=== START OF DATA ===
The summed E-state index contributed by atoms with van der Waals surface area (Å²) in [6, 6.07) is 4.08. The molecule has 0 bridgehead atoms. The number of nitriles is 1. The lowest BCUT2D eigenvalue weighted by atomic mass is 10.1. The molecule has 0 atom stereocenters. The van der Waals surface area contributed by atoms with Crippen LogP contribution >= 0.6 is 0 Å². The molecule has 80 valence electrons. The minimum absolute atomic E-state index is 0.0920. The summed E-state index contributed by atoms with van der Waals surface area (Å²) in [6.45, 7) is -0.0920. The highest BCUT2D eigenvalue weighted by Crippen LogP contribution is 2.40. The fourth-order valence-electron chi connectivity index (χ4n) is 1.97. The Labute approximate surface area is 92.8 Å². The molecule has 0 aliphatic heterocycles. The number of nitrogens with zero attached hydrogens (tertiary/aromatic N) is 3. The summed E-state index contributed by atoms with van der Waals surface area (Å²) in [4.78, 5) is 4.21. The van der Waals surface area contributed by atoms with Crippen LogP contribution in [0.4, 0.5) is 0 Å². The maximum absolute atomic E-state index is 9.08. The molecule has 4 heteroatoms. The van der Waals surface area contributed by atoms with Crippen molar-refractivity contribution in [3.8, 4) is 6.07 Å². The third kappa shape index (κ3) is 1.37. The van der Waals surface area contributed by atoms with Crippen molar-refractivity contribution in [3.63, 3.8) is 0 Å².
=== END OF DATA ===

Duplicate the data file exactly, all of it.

The summed E-state index contributed by atoms with van der Waals surface area (Å²) in [6, 6.07) is 4.08. The molecule has 0 bridgehead atoms. The number of nitriles is 1. The lowest BCUT2D eigenvalue weighted by atomic mass is 10.1. The molecule has 0 atom stereocenters. The van der Waals surface area contributed by atoms with Crippen LogP contribution >= 0.6 is 0 Å². The molecule has 80 valence electrons. The minimum absolute atomic E-state index is 0.0920. The summed E-state index contributed by atoms with van der Waals surface area (Å²) in [6.45, 7) is -0.0920. The highest BCUT2D eigenvalue weighted by Crippen LogP contribution is 2.40. The fourth-order valence-electron chi connectivity index (χ4n) is 1.97. The Labute approximate surface area is 92.8 Å². The molecule has 0 aliphatic heterocycles. The number of nitrogens with zero attached hydrogens (tertiary/aromatic N) is 3. The summed E-state index contributed by atoms with van der Waals surface area (Å²) in [4.78, 5) is 4.21. The van der Waals surface area contributed by atoms with Crippen LogP contribution in [0.4, 0.5) is 0 Å². The maximum absolute atomic E-state index is 9.08. The molecule has 4 heteroatoms. The van der Waals surface area contributed by atoms with Crippen molar-refractivity contribution in [3.8, 4) is 6.07 Å². The third kappa shape index (κ3) is 1.37. The van der Waals surface area contributed by atoms with Crippen molar-refractivity contribution in [3.63, 3.8) is 0 Å².